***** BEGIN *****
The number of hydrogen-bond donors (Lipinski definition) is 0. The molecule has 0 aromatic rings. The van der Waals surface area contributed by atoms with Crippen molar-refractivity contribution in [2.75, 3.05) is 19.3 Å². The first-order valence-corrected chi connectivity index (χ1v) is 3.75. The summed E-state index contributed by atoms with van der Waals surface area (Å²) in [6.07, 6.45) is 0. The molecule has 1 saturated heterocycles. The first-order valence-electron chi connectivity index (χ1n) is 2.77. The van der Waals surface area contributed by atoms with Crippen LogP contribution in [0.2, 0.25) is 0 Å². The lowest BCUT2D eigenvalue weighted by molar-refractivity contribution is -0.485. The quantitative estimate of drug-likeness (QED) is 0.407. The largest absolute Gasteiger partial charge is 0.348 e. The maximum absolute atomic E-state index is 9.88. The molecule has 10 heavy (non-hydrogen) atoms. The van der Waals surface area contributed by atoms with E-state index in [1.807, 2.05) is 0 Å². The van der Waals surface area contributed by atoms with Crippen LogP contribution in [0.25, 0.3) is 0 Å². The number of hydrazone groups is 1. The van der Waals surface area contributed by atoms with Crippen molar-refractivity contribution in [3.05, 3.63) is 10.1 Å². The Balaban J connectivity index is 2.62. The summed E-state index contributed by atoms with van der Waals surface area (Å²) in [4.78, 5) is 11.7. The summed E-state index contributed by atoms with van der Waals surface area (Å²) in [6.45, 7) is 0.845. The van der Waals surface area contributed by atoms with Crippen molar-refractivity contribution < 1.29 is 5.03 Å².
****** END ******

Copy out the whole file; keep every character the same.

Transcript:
The number of hydrogen-bond donors (Lipinski definition) is 0. The molecule has 0 aromatic rings. The van der Waals surface area contributed by atoms with Crippen molar-refractivity contribution in [2.75, 3.05) is 19.3 Å². The first-order valence-corrected chi connectivity index (χ1v) is 3.75. The summed E-state index contributed by atoms with van der Waals surface area (Å²) in [6.07, 6.45) is 0. The molecule has 1 saturated heterocycles. The first-order valence-electron chi connectivity index (χ1n) is 2.77. The van der Waals surface area contributed by atoms with Crippen LogP contribution in [0.2, 0.25) is 0 Å². The lowest BCUT2D eigenvalue weighted by molar-refractivity contribution is -0.485. The quantitative estimate of drug-likeness (QED) is 0.407. The largest absolute Gasteiger partial charge is 0.348 e. The maximum absolute atomic E-state index is 9.88. The molecule has 10 heavy (non-hydrogen) atoms. The van der Waals surface area contributed by atoms with E-state index in [1.807, 2.05) is 0 Å². The van der Waals surface area contributed by atoms with Crippen LogP contribution in [0.25, 0.3) is 0 Å². The number of hydrazone groups is 1. The van der Waals surface area contributed by atoms with Crippen molar-refractivity contribution in [3.05, 3.63) is 10.1 Å². The Balaban J connectivity index is 2.62. The summed E-state index contributed by atoms with van der Waals surface area (Å²) in [4.78, 5) is 11.7. The summed E-state index contributed by atoms with van der Waals surface area (Å²) in [6.45, 7) is 0.845. The van der Waals surface area contributed by atoms with Crippen molar-refractivity contribution < 1.29 is 5.03 Å².